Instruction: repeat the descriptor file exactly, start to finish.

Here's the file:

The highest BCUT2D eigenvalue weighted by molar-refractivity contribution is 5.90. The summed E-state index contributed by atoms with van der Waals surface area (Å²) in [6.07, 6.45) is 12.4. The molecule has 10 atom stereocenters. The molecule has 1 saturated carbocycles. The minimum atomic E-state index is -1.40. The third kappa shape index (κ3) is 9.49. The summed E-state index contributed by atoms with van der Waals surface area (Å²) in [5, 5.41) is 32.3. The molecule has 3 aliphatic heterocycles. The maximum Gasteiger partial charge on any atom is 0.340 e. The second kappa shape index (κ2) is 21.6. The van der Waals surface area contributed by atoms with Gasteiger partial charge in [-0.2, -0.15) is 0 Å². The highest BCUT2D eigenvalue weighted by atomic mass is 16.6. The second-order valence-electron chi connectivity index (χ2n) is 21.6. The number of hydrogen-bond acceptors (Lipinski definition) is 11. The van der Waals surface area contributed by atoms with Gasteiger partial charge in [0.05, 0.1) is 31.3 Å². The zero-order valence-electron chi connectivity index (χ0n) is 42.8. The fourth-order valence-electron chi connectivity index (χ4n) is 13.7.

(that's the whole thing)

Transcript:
The highest BCUT2D eigenvalue weighted by molar-refractivity contribution is 5.90. The summed E-state index contributed by atoms with van der Waals surface area (Å²) in [6.07, 6.45) is 12.4. The molecule has 10 atom stereocenters. The molecule has 1 saturated carbocycles. The minimum atomic E-state index is -1.40. The third kappa shape index (κ3) is 9.49. The summed E-state index contributed by atoms with van der Waals surface area (Å²) in [5, 5.41) is 32.3. The molecule has 3 aliphatic heterocycles. The maximum Gasteiger partial charge on any atom is 0.340 e. The second kappa shape index (κ2) is 21.6. The van der Waals surface area contributed by atoms with Gasteiger partial charge in [-0.2, -0.15) is 0 Å². The highest BCUT2D eigenvalue weighted by atomic mass is 16.6. The second-order valence-electron chi connectivity index (χ2n) is 21.6. The number of hydrogen-bond acceptors (Lipinski definition) is 11. The van der Waals surface area contributed by atoms with Gasteiger partial charge in [0.05, 0.1) is 31.3 Å². The zero-order valence-electron chi connectivity index (χ0n) is 42.8. The fourth-order valence-electron chi connectivity index (χ4n) is 13.7.